Valencia made quite the impact when he was in the youth setup at Nacional. Within a year of joining the club, he was fast-tracked to represent the club’s under-20s, where he scored 17 goals in 23 appearances and formed a formidable partnership and close friendship with fellow forward Christian Benítez. The pair grew up together at Nacional’s army barracks and would be the core behind the club’s success over the next two years, even winning the 2005 Clausura, which would prove to be Valencia’s only trophy in his home country.

His starring role at a young age earned the attention of the biggest clubs across South America and Europe, as well as giving him the chance to represent his national team. He made his debut in 2004, with his first goals coming in the spring of 2005 against Paraguay in World Cup qualifier that booked their ticket to Germany for the finals. While back in the domestic frame, he would earn a move to Spanish side Villarreal, who offered him the glamour of Champions League football. Valencia’s CV was slowly improving; he was becoming a star in his country.

However, just before the 2006 FIFA World Cup came around, he was struggling to earn minutes with the Yellow Submarine, and his European dream was slowly falling apart. Valencia struggled to adapt to his new lifestyle and had his family thousands of miles away from him in Ecuador.

In order to build on his game, he would be sent out on loan to second-tier Recreativo Huelva, where he would flourish and show Spanish football his true colours. Despite never managing to get on the scoresheet, he was at the heart of their midfield as they topped the Segunda and gained promotion to La Liga. It was the perfect preparation for him before he jetted off to Germany to represent his country on the grandest stage in football.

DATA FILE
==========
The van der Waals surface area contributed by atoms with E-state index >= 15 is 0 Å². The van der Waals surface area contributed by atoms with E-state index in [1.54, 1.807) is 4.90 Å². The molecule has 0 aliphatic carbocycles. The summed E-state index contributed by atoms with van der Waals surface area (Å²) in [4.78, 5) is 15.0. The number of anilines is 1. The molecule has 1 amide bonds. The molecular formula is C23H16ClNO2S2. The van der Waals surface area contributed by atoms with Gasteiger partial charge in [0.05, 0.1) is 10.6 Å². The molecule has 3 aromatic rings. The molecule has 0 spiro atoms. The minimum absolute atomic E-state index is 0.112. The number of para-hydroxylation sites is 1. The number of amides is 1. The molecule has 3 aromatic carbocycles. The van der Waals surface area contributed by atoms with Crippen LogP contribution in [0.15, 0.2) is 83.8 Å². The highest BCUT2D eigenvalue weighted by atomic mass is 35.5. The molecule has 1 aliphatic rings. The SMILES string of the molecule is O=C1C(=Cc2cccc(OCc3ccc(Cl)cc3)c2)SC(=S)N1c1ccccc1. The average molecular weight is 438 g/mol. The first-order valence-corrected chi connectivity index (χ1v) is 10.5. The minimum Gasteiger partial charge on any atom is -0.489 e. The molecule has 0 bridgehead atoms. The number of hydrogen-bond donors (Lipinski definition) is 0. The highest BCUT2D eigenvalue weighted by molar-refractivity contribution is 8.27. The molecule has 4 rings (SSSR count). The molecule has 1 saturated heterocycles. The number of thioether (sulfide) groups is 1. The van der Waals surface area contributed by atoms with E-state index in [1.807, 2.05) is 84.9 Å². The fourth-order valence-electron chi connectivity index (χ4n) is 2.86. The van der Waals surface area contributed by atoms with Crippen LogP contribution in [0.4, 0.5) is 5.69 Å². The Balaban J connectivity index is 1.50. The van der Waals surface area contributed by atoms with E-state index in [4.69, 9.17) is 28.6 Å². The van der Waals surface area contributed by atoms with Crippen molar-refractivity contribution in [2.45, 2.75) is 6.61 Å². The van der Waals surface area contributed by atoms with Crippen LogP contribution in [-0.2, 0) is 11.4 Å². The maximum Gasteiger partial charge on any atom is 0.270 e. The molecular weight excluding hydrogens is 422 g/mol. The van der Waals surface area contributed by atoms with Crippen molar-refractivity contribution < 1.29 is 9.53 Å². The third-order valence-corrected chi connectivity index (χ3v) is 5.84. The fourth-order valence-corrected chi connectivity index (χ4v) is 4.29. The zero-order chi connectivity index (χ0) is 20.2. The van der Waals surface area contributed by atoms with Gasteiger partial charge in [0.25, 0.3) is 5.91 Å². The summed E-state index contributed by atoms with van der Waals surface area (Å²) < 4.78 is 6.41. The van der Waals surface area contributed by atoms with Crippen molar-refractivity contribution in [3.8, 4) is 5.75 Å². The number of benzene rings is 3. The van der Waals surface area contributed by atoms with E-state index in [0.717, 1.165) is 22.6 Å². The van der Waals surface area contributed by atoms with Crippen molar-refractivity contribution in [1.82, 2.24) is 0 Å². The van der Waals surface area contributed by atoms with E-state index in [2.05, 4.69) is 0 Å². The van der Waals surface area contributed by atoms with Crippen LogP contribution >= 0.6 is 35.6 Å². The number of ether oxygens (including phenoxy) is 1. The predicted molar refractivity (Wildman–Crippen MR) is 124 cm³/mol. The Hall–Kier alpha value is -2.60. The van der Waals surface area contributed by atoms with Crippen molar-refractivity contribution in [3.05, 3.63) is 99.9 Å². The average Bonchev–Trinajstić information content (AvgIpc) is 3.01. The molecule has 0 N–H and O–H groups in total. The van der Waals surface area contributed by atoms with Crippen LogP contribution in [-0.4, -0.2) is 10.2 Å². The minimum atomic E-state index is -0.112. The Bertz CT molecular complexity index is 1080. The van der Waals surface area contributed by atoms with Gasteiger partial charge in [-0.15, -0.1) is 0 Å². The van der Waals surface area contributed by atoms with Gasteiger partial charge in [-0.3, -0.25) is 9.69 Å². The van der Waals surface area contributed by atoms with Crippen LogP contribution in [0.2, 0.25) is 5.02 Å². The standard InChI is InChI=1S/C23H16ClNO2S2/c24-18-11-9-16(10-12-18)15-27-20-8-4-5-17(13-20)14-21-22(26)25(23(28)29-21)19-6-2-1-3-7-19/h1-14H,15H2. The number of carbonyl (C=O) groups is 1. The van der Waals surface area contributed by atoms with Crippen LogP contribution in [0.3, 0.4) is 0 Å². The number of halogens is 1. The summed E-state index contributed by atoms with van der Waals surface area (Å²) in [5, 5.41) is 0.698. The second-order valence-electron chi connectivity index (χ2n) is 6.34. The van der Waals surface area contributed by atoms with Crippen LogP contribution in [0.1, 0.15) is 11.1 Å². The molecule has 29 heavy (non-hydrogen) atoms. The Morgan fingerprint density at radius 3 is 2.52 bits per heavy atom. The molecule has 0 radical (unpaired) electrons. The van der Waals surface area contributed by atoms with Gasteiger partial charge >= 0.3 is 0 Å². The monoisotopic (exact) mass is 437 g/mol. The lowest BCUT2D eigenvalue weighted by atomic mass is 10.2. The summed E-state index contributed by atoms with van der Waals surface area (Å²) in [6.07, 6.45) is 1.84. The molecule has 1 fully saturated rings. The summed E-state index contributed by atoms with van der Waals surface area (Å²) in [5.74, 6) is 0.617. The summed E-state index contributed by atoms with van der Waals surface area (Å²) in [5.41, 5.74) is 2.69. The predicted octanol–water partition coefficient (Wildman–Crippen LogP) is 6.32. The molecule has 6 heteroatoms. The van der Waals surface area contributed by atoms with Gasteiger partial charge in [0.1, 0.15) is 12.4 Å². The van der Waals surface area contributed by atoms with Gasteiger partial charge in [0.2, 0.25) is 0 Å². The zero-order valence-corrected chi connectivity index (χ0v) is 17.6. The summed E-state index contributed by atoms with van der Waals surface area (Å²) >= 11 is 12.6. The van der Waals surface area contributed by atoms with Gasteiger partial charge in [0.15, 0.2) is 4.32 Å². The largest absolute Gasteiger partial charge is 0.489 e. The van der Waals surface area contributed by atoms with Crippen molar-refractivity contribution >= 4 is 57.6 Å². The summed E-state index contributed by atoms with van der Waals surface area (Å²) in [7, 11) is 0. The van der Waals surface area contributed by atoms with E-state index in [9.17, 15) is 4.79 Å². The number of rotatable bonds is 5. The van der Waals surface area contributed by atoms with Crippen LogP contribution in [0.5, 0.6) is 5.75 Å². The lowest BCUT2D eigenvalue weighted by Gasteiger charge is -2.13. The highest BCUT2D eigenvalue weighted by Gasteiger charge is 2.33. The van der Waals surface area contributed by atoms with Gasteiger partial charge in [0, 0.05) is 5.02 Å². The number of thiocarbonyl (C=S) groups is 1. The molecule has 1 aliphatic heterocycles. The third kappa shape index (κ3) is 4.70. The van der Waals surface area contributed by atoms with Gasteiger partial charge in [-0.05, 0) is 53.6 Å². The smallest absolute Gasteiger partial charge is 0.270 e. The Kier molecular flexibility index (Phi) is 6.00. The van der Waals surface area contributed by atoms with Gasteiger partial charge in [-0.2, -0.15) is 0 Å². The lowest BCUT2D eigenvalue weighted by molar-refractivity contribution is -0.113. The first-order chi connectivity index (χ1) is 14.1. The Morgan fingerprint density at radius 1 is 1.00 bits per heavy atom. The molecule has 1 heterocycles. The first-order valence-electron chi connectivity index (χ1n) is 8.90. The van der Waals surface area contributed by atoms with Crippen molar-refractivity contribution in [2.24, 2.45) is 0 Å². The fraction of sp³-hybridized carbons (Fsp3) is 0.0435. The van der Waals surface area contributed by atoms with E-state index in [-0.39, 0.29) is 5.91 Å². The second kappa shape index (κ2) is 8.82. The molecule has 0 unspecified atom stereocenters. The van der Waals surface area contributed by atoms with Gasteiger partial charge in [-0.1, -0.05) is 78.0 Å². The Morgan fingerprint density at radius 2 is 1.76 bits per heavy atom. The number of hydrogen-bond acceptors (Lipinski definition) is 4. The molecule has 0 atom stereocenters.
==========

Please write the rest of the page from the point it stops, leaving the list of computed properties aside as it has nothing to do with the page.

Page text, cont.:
At the World Cup, Valencia was seen as the country’s most prominent figure by the neutral viewers and he left them impressed with his speed, athleticism and willingness to take opposition players on. He featured in all four of his country’s games as they finished second in Group A behind hosts Germany, eventually crashing out to a David Beckham strike against England in the last-16. In a tournament they entered with no clear expectations, they proved themselves to many. Valencia was nominated as the tournament’s best young player alongside the likes of Cristiano Ronaldo, Wayne Rooney and eventual winner, Lukas Podolski.

It was at the World Cup that he was being scouted by Wigan Athletic boss Paul Jewell, who said he was there to spot a few Polish players of interest in their clash against Ecuador. Instead, he was left enthralled by 20-year-old Valencia’s performances and quickly wrapped up an initial loan deal with Villarreal for him.

Read  |  Life on board the Yellow Submarine of Villarreal, the club that wouldn’t quit

Valencia’s commitment was what impressed Jewell the most. “He arrived on a Friday and we had a pre-season friendly on the Saturday. Without having trained, he came on for 20 minutes and straight away the lads could see he was a player. And I liked him, we all did, he always came in smiling.”

Valencia lacked the necessary command of the English language but was never in much trouble due to his awareness on the pitch. His early days at Wigan were surrounded by shyness in the media and keeping a low-profile at the club, where he left many in awe of his performances and scored his first professional goal in European football against Manchester City. Despite missing three months in the middle of the season due to injury, and spending the final part of it suspended, he would play for the blue and white of Wigan 22 times in the Premier League as they would narrowly avoid relegation.

Wigan’s inconsistent form over the course of the campaign saw Paul Jewell hand in his resignation just a day after the season had ended, and hand the managerial reigns to his assistant Chris Hutchings, who completed another loan deal for Valencia. It all but confirmed his stint with Villarreal coming to an end.